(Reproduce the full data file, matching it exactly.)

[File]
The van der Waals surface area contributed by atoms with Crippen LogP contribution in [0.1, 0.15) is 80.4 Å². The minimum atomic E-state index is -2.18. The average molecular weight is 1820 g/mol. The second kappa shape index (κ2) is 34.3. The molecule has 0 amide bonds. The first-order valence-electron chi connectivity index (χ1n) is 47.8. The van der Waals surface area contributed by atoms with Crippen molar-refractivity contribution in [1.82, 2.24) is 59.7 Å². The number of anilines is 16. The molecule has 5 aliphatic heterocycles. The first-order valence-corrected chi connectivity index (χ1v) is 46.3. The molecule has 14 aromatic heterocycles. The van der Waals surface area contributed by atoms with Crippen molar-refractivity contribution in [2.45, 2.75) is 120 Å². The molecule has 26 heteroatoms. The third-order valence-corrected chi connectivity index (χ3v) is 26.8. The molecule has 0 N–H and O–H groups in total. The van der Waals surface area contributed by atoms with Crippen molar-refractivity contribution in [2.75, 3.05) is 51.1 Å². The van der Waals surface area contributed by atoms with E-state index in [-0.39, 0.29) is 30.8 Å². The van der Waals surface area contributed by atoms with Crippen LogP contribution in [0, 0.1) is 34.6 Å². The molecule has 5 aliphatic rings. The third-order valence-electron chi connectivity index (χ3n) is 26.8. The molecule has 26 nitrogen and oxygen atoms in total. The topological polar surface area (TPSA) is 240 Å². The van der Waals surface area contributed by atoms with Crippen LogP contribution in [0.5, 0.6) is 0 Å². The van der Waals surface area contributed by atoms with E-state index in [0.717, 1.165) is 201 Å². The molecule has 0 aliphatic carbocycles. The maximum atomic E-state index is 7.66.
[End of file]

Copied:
The van der Waals surface area contributed by atoms with Crippen LogP contribution in [0.1, 0.15) is 80.4 Å². The minimum atomic E-state index is -2.18. The average molecular weight is 1820 g/mol. The second kappa shape index (κ2) is 34.3. The molecule has 0 amide bonds. The first-order valence-electron chi connectivity index (χ1n) is 47.8. The van der Waals surface area contributed by atoms with Crippen molar-refractivity contribution in [1.82, 2.24) is 59.7 Å². The number of anilines is 16. The molecule has 5 aliphatic heterocycles. The first-order valence-corrected chi connectivity index (χ1v) is 46.3. The molecule has 14 aromatic heterocycles. The van der Waals surface area contributed by atoms with Crippen molar-refractivity contribution in [2.45, 2.75) is 120 Å². The molecule has 26 heteroatoms. The third-order valence-corrected chi connectivity index (χ3v) is 26.8. The molecule has 0 N–H and O–H groups in total. The van der Waals surface area contributed by atoms with Crippen molar-refractivity contribution in [2.75, 3.05) is 51.1 Å². The van der Waals surface area contributed by atoms with E-state index in [-0.39, 0.29) is 30.8 Å². The van der Waals surface area contributed by atoms with Crippen LogP contribution in [0, 0.1) is 34.6 Å². The molecule has 5 aliphatic rings. The third-order valence-electron chi connectivity index (χ3n) is 26.8. The molecule has 26 nitrogen and oxygen atoms in total. The topological polar surface area (TPSA) is 240 Å². The van der Waals surface area contributed by atoms with Crippen LogP contribution in [0.5, 0.6) is 0 Å². The van der Waals surface area contributed by atoms with E-state index in [0.717, 1.165) is 201 Å². The molecule has 0 aliphatic carbocycles. The maximum atomic E-state index is 7.66.